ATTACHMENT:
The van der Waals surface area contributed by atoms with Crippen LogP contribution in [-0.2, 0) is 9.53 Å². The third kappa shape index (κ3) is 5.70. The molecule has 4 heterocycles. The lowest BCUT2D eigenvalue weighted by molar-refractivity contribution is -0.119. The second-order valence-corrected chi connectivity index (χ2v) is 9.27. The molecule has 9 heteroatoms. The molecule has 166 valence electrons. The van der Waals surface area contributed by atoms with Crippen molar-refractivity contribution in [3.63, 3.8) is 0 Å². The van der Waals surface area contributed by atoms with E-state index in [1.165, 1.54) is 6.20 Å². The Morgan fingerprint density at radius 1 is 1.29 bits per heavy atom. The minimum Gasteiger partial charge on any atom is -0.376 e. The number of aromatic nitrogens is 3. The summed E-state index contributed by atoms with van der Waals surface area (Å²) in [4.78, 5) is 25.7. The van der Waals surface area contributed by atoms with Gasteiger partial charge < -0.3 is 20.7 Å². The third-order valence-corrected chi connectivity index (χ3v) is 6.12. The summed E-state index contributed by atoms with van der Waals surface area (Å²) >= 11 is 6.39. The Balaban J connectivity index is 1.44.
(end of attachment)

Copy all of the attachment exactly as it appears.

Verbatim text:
The van der Waals surface area contributed by atoms with Crippen LogP contribution in [-0.2, 0) is 9.53 Å². The third kappa shape index (κ3) is 5.70. The molecule has 4 heterocycles. The lowest BCUT2D eigenvalue weighted by molar-refractivity contribution is -0.119. The second-order valence-corrected chi connectivity index (χ2v) is 9.27. The molecule has 9 heteroatoms. The molecule has 166 valence electrons. The van der Waals surface area contributed by atoms with Crippen molar-refractivity contribution in [3.63, 3.8) is 0 Å². The van der Waals surface area contributed by atoms with E-state index in [1.165, 1.54) is 6.20 Å². The Morgan fingerprint density at radius 1 is 1.29 bits per heavy atom. The minimum Gasteiger partial charge on any atom is -0.376 e. The number of aromatic nitrogens is 3. The summed E-state index contributed by atoms with van der Waals surface area (Å²) in [4.78, 5) is 25.7. The van der Waals surface area contributed by atoms with Gasteiger partial charge < -0.3 is 20.7 Å². The third-order valence-corrected chi connectivity index (χ3v) is 6.12. The summed E-state index contributed by atoms with van der Waals surface area (Å²) >= 11 is 6.39. The Balaban J connectivity index is 1.44.